Luxury car brands rolled out new crossovers and SUVs at the Los Angeles Auto Show this week, hoping to capitalize on America’s shift to larger vehicles.
Many consumers have ditched family sedans in favor of SUVs, pickup trucks and vans. This year, light trucks account for 59% of all new-vehicles sales in the U.S. through October, a four-point gain in the category’s market share versus 2015. Demand for SUVs has come at the expense of smaller cars. Total industry sales in the U.S. are down 0.2%, driven by a 9% decline in passenger cars, according to Autodata.
The trend has encouraged luxury brands like Alfa Romeo and Jaguar, neither of which previously sold SUVs, to expand their lineups.
In Los Angeles, Jaguar grabbed headlines with a concept car that appears destined to compete directly with Tesla’s (NASDAQ:TSLA) Model X. The Jaguar I-Pace is an all-electric crossover that will go on sale in 2018. Jaguar says the I-Pace can go 220 miles on one full charge. Using electric motors in the front and rear, the I-Pace packs 400 horsepower and travels from 0 to 60 mph in roughly 4 seconds.
Ian Callum, Jaguar’s design director, said the production version will closely resemble the concept that Jaguar brought to the Los Angeles show.
“There are hybrid cars and everything else, but we decided to leap into the pure electric car,” Callum told the FOX Business Network’s Jeff Flock. “We have a lot of respect for our friends at Tesla. We’ll have to go and see how this turns out, but let’s say it’s going to be very competitive.”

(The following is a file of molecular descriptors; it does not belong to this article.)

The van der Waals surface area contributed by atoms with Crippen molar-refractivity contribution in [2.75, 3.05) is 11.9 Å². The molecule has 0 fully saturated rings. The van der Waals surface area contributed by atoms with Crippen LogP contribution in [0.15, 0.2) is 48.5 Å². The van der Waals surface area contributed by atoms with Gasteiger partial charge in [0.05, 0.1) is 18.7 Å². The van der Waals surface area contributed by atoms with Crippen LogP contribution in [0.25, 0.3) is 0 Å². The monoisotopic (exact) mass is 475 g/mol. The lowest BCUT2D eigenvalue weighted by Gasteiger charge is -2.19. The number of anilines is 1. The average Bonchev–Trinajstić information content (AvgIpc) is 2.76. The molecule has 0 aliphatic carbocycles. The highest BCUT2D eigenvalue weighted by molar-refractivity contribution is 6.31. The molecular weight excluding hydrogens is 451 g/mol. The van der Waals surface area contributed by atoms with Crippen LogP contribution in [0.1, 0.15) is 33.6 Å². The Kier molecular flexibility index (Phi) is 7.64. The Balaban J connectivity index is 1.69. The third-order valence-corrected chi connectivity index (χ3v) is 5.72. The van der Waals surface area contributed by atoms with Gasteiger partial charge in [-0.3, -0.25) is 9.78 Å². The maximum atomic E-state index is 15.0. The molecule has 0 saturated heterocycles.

Since launching the F-Pace earlier this year, Jaguar has watched its first-ever SUV become the brand’s best-seller in short order. Jaguar sold 1,240 units of the F-Pace in October, equal to 39% of total monthly sales.
The I-Pace will be Jaguar’s first electric offering. Jaguar Land Rover, a subsidiary of India’s Tata Motors (NYSE:TTM), said half of its entire vehicle portfolio will have an electric option by the end of this decade.
Alfa Romeo revealed its own head-turning SUV, the Stelvio. The small crossover features Alfa Romeo’s recognizable triangular grille and Italian styling. The 2018 Stelvio—named after a mountain pass in the Alps that’s known for its 48 hairpin turns—will have 280 horsepower under the hood. The high-performance Stelvio Quadrifoglio jumps to 505 horsepower.
Alfa Romeo said the Stelvio will be manufactured in Italy and is expected to arrive in showrooms by early 2017.
“American drivers are still getting to know the Alfa Romeo brand and the introduction of the Stelvio is the best way to gain exposure to consumers in the bustling premium utility segment,” said Eric Lyman, chief analyst and vice president of industry insights at TrueCar (NASDAQ:TRUE).
The Stelvio’s debut follows the reveal of sister brand Maserati’s first SUV, the Levante, at the New York International Auto Show in March. Parent company Fiat Chrysler Automobiles (NYSE:FCAU) is investing heavily in new Alfa Romeo and Maserati models.
Alfa Romeo and Jaguar were mum on pricing. The compact Jaguar F-Pace starts at about $42,000, while the Maserati Levante will be on the higher end of the price spectrum with a starting rate of $72,000.
Fiat Chrysler also introduced the U.S. version of the all-new Jeep Compass, which will replace both the Patriot and the old Compass in Jeep’s lineup. The brand has been one of the top beneficiaries of consumers’ shift to SUVs, and Jeep expects the Compass to keep the momentum going when it goes on sale in March.
The 2017 Land Rover Discovery is making its public debut after the British SUV brand revealed its LR4 replacement last week. The seven-seat utility will have a price tag of $50,000 and up. Land Rover plans to launch the Discovery in mid-2017.